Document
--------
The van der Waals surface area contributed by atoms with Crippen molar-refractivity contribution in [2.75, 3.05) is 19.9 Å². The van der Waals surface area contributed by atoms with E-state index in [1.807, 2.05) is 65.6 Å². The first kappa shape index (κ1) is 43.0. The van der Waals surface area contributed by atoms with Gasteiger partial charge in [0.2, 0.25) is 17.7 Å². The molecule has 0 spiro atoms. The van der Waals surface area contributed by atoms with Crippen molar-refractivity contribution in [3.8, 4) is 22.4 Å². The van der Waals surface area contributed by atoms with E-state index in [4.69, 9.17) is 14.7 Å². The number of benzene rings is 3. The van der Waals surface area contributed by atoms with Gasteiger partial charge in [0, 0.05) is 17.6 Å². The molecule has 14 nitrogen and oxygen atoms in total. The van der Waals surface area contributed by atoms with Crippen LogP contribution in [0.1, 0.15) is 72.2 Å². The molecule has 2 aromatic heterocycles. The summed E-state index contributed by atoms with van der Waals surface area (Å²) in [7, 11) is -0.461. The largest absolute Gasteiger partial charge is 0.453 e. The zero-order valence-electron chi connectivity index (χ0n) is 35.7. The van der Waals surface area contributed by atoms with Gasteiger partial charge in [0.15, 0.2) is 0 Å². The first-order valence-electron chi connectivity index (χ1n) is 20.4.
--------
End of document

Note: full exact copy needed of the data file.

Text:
The van der Waals surface area contributed by atoms with Crippen molar-refractivity contribution in [2.75, 3.05) is 19.9 Å². The van der Waals surface area contributed by atoms with E-state index in [1.807, 2.05) is 65.6 Å². The first kappa shape index (κ1) is 43.0. The van der Waals surface area contributed by atoms with Gasteiger partial charge in [0.2, 0.25) is 17.7 Å². The molecule has 0 spiro atoms. The van der Waals surface area contributed by atoms with Crippen molar-refractivity contribution in [3.8, 4) is 22.4 Å². The van der Waals surface area contributed by atoms with E-state index in [4.69, 9.17) is 14.7 Å². The number of benzene rings is 3. The van der Waals surface area contributed by atoms with Gasteiger partial charge in [0, 0.05) is 17.6 Å². The molecule has 14 nitrogen and oxygen atoms in total. The van der Waals surface area contributed by atoms with Crippen LogP contribution in [0.1, 0.15) is 72.2 Å². The molecule has 2 aromatic heterocycles. The summed E-state index contributed by atoms with van der Waals surface area (Å²) in [7, 11) is -0.461. The largest absolute Gasteiger partial charge is 0.453 e. The zero-order valence-electron chi connectivity index (χ0n) is 35.7. The van der Waals surface area contributed by atoms with Gasteiger partial charge in [0.15, 0.2) is 0 Å². The first-order valence-electron chi connectivity index (χ1n) is 20.4.